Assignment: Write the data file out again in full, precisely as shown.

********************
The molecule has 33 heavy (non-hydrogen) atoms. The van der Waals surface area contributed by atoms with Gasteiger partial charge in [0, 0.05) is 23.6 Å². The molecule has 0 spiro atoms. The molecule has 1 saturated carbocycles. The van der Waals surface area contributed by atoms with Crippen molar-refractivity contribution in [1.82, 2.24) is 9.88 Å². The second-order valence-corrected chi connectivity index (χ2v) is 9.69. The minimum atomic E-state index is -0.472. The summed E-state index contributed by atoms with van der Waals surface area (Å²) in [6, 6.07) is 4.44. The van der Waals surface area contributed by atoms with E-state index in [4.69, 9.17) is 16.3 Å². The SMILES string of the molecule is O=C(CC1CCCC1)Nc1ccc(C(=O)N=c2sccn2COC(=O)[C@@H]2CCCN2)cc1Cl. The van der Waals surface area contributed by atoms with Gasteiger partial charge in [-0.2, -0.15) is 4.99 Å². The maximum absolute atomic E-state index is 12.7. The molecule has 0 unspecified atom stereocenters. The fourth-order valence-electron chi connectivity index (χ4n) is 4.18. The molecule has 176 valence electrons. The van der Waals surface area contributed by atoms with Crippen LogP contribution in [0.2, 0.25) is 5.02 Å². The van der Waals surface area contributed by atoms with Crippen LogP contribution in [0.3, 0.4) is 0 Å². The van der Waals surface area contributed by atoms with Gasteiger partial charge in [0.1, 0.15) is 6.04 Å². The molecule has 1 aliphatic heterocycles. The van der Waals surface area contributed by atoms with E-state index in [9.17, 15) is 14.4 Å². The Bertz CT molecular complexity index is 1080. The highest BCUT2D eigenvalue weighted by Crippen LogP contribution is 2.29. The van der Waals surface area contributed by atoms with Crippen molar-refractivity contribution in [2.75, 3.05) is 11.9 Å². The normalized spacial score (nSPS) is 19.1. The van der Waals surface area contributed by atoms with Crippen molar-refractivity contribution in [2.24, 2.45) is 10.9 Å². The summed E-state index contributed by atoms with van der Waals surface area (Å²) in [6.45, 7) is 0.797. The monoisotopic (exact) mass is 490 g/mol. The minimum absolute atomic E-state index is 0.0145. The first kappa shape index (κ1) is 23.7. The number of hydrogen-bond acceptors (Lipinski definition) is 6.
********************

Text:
The molecule has 33 heavy (non-hydrogen) atoms. The van der Waals surface area contributed by atoms with Gasteiger partial charge in [0, 0.05) is 23.6 Å². The molecule has 0 spiro atoms. The molecule has 1 saturated carbocycles. The van der Waals surface area contributed by atoms with Crippen molar-refractivity contribution in [1.82, 2.24) is 9.88 Å². The second-order valence-corrected chi connectivity index (χ2v) is 9.69. The minimum atomic E-state index is -0.472. The summed E-state index contributed by atoms with van der Waals surface area (Å²) in [6, 6.07) is 4.44. The van der Waals surface area contributed by atoms with E-state index in [4.69, 9.17) is 16.3 Å². The SMILES string of the molecule is O=C(CC1CCCC1)Nc1ccc(C(=O)N=c2sccn2COC(=O)[C@@H]2CCCN2)cc1Cl. The van der Waals surface area contributed by atoms with Gasteiger partial charge in [-0.2, -0.15) is 4.99 Å². The maximum absolute atomic E-state index is 12.7. The molecule has 0 unspecified atom stereocenters. The fourth-order valence-electron chi connectivity index (χ4n) is 4.18. The molecule has 176 valence electrons. The van der Waals surface area contributed by atoms with Crippen LogP contribution in [0.2, 0.25) is 5.02 Å². The van der Waals surface area contributed by atoms with Crippen LogP contribution in [0.3, 0.4) is 0 Å². The van der Waals surface area contributed by atoms with Gasteiger partial charge in [0.1, 0.15) is 6.04 Å². The molecule has 1 aliphatic heterocycles. The van der Waals surface area contributed by atoms with E-state index in [9.17, 15) is 14.4 Å². The Bertz CT molecular complexity index is 1080. The highest BCUT2D eigenvalue weighted by Crippen LogP contribution is 2.29. The van der Waals surface area contributed by atoms with Crippen molar-refractivity contribution in [2.75, 3.05) is 11.9 Å². The normalized spacial score (nSPS) is 19.1. The van der Waals surface area contributed by atoms with Crippen molar-refractivity contribution in [2.24, 2.45) is 10.9 Å². The summed E-state index contributed by atoms with van der Waals surface area (Å²) in [6.45, 7) is 0.797. The monoisotopic (exact) mass is 490 g/mol. The minimum absolute atomic E-state index is 0.0145. The first kappa shape index (κ1) is 23.7. The number of hydrogen-bond acceptors (Lipinski definition) is 6.